Wednesday, October 26, 2016
A U.N. human-rights expert strongly criticized the United Nations on Tuesday for denying legal responsibility for the 2010 cholera outbreak in Haiti caused by U.N. peacekeepers, calling it “a disgrace” and urging the world body to issue an apology and accept responsibility.
Philip Alston said in a report submitted to the U.N. General Assembly that “deeply flawed” and unfounded legal advice provided by U.N. lawyers is preventing the organization from accepting responsibility for the outbreak, which has sickened nearly 800,000 Haitians and killed some 9,300.
He said the U.N.’s existing legal approach “of simply abdicating responsibility is morally unconscionable, legally indefensible and politically self-defeating.”
Alston said the good news is that under Secretary-General Ban Ki-moon’s “courageous leadership” a trust fund aimed at raising at least $400 million to eradicate cholera and help victims has been set up. He urged all countries to contribute generously.
“The bad news is that the U.N. has still not admitted factual or legal responsibility, and has not offered a legal settlement as required by international law,” he said.
“The U.N.’s explicit and unqualified denial of anything other than a moral responsibility is a disgrace,” Alston said. “If the United Nations bluntly refuses to hold itself accountable for human rights violations, it makes a mockery of its efforts to hold governments and others to account.”
Australian-born Alston, a law professor at New York University, is the U.N.’s independent expert on extreme poverty and human rights, appointed by the Geneva-based Human Rights Council. He presented his report to the General Assembly’s human-rights committee Tuesday.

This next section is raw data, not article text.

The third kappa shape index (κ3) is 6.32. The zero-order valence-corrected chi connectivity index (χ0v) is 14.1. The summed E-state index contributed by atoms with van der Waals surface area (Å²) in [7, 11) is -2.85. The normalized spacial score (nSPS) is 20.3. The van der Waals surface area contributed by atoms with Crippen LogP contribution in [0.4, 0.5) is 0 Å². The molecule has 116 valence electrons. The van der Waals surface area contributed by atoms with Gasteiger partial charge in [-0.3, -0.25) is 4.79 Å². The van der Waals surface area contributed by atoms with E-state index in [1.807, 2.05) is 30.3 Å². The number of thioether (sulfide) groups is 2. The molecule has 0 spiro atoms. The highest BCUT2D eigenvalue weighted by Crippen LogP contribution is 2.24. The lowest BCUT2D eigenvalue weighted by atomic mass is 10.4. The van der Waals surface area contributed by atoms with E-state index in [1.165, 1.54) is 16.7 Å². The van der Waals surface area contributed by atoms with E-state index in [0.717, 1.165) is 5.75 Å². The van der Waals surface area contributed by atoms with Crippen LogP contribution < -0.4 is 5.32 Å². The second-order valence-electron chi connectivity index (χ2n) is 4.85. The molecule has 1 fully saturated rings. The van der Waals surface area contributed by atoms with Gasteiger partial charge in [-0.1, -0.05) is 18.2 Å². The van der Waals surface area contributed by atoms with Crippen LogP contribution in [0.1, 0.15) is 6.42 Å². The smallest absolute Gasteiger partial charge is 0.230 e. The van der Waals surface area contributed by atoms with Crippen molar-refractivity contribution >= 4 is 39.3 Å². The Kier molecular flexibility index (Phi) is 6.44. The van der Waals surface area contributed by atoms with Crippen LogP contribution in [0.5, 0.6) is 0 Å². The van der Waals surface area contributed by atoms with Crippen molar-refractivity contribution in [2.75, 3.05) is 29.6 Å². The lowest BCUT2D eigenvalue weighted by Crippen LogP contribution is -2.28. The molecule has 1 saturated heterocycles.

Haiti’s Minister-Counselor Patrick Saint-Hiliaire thanked Alston “for his courage,” saying “this report gives hope.” He stressed that “truth and responsibility can only elevate the position of the United Nations,” and urged the U.N. to demonstrate “political will” by mobilizing the resources for compensation.
Researchers say cholera was first detected in Haiti’s central Artibonite Valley and cite evidence that it was introduced to the country’s biggest river from a U.N. base where Nepalese troops were deployed as part of a peacekeeping operation which has been in the country since 2004. Cholera is endemic in Nepal.
For years the U.N. denied or remained silent on longstanding allegations that it was responsible for the outbreak, while responding to lawsuits in U.S. courts by claiming immunity under a 1946 convention. In August, a U.S. appeals court upheld the United Nations’ immunity from a lawsuit filed on behalf of 5,000 Haitian cholera victims who blame the U.N. for the epidemic.